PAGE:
Carlyle Group, with an energy portfolio of about $28 billion, has recently added six power plants to its Cogentrix platform. The firm is also raising an international energy fund with a target of $1.5 billion.
Tapping into its $1.2 billion Carlyle Infrastructure Partners LP, as well as a managed account called Carlyle Power Opportunities Capital Partners LP, Carlyle Group said it’s buying one natural gas-fired plant in Sayreville, N.J., from Energy Capital Partners. Carlyle Group is also acquiring five California plants from an affiliate of Starwood Energy Group Global , Blackstone Group LP’s CalPeak portfolio, and other affiliates of Starwood Energy Group Global and Tyr Energy.
Carlyle Group didn’t disclose financials of the deals, but the acquisitions will bring the total enterprise value of power asset transactions to more than $1.2 billion since the firm bought Cogentrix, an independent power producer, from Goldman Sachs Group Inc, last year. Robert Mancini, chairman of Cogentrix and a managing director of Carlyle Group, also co-heads Carlyle Infrastructure Partners, having joining the firm from Goldman Sachs.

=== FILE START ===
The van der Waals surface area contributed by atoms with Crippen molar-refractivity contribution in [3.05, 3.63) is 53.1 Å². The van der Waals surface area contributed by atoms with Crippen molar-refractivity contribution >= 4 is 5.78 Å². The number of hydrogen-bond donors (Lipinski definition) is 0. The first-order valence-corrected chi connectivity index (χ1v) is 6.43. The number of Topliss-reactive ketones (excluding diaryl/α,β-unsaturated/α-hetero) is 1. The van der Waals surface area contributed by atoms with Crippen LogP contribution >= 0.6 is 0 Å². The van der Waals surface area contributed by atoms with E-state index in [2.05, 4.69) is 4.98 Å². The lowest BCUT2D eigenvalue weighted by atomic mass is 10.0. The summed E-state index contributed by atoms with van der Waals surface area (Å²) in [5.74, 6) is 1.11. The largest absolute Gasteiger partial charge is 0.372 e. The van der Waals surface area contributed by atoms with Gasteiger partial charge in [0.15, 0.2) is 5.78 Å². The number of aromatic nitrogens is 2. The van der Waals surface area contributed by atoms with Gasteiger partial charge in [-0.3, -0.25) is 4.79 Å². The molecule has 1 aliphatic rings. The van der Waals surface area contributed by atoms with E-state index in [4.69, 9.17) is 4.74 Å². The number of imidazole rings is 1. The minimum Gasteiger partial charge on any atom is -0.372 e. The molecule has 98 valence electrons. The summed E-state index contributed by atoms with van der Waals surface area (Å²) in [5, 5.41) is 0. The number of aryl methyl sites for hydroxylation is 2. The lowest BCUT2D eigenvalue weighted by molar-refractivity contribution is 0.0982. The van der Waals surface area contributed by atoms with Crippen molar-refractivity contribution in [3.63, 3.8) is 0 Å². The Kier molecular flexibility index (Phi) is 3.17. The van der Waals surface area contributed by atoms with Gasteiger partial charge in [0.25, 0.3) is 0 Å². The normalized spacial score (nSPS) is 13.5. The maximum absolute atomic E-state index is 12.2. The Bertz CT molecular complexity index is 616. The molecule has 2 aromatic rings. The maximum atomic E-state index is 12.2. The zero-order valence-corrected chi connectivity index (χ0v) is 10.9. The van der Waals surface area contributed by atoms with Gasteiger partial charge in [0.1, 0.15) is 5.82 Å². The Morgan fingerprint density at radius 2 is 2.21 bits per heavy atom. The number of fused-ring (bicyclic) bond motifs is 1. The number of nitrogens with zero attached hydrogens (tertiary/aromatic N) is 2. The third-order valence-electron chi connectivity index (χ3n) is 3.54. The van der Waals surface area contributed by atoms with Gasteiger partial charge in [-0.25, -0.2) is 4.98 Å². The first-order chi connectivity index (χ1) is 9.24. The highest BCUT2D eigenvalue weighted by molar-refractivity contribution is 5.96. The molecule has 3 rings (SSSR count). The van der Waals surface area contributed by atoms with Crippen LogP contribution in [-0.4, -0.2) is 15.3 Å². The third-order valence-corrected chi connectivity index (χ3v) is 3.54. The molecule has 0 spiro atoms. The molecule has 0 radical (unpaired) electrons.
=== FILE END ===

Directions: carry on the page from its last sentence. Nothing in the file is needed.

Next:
Predicting more deals to come, Mancini said in a statement that Carlyle Group sees “significant opportunities” for acquisitions and development in power.
To keep its war chest filled, Carlyle Group is trying to raise about $1.5 billion for Carlyle International Energy Partners, according to a report by sister news service Reuters. The firm’s vintage 2011 Carlyle Energy Mezzanine Opportunities Fund drew $1.4 billion. A Carlyle Group spokesman declined to comment on fundraising.
It has been about five months since Carlyle Group hired a six-person international energy investment team led by Marcel van Poecke, who ran Petroplus during Carlyle Group’s ownership of the European refiner from 2005 to 2007. The team plans to focus on oil and gas exploration and production, midstream, oil field services, refining and marketing in Europe, Africa, Latin America and Asia.
Other big pieces of Carlyle Group’s energy strategy include its deal last December to pay $424 million for a 47.5 percent stake in NGP Energy Capital Management, which runs a $13 billion family of private equity funds. Carlyle Group hailed the NGP Energy Capital Management deal as the cornerstone of its “growing natural resources investing platform.”
Carlyle Group also owns a majority stake in Philadelphia Energy Solutions, the largest continuously operating refinery on the East Coast, in a 2012 deal heralded as the saver of 850 jobs, since the transaction with Sunoco kept the refinery from closing. At the time, Philadelphia Energy Solutions said it could also add up to 200 more jobs.
Carlyle Group’s energy strategy had previously centered on its Riverstone Holdings LLC alliance, which ended in 2011 after more than a decade and six co-named funds.
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